Kim Alan Chapman ’77 is co-author of “Nature, Culture, and Two Friends Talking,” a collection of essays addressing the complex relationships humans have with the natural world. The book is in part the story of a 30-year friendship between Kim, an ecologist living in St. Paul, Minn., and James Armstrong, a poet and English professor at Winona State University in Winona, Minn. Their story centers on love of nature and a shared quest to understand how to save what they love. At turns literary and scholarly, their essays, poems, and public presentations document the evolution of their ideas and expressions of this love. They also reflect American culture’s own dialogue about nature and conservation.
One section of the book, “From the Darkness, Light: What an Ecologist and Poet See in an Artist’s Work,” revolves around the two writers reacting via email to etchings of rural scenes set in southern Michigan by Kalamazoo-based artist Ladislav Hanka ’75, their longtime mutual friend. That exchange also led to a live—and lively—discussion at the Kalamazoo Institute of Arts about how Lad’s work creates a dynamic confrontation between art and science, wildness and civilization, beauty and ugliness, darkness and light. All three friends joined in the conversation before a large audience at the KIA.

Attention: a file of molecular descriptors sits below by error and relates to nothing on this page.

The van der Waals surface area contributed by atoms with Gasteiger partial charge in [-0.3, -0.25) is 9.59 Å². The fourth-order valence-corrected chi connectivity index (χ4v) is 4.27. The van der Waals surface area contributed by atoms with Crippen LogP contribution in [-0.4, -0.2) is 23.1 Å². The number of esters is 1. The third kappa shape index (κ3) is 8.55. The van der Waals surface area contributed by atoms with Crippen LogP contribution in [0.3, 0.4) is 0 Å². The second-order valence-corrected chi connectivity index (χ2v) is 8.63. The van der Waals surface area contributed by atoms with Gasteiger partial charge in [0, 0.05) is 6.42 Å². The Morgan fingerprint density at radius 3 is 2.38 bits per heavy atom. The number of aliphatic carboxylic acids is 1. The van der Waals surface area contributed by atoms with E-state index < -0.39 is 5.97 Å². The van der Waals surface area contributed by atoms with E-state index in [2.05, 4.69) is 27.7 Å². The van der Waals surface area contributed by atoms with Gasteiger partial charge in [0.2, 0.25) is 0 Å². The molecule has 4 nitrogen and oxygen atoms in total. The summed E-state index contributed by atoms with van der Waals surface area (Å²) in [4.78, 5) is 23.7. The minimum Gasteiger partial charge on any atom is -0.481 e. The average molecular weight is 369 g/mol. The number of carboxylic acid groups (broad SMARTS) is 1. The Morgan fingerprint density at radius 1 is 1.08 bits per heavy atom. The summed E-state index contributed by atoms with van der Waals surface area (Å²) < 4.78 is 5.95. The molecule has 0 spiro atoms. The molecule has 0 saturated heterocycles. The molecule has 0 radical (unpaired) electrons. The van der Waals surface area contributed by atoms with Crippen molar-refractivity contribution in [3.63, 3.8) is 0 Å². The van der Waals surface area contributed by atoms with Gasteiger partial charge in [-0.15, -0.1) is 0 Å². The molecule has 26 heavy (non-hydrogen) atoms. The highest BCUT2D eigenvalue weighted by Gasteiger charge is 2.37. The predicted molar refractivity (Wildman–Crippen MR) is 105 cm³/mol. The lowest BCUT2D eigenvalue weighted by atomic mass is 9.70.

Listen to an interview with the two authors talking about their collaboration on WMUK-FM radio at Western Michigan University (WMU) in Kalamazoo: http://wmuk.org/post/between-lines-nature-and-friendship.
Kim has worked as a conservationist, consultant, teacher, and ecologist for 30 years. In addition to his B.A. degree in biology from Kalamazoo College, he holds a M.A. degree in biology (ecology) from WMU, and a Ph.D. degree in conservation biology from University of Minnesota. His other publications include “Valley of Grass” (North Star Press), winner of a Minnesota Book Award.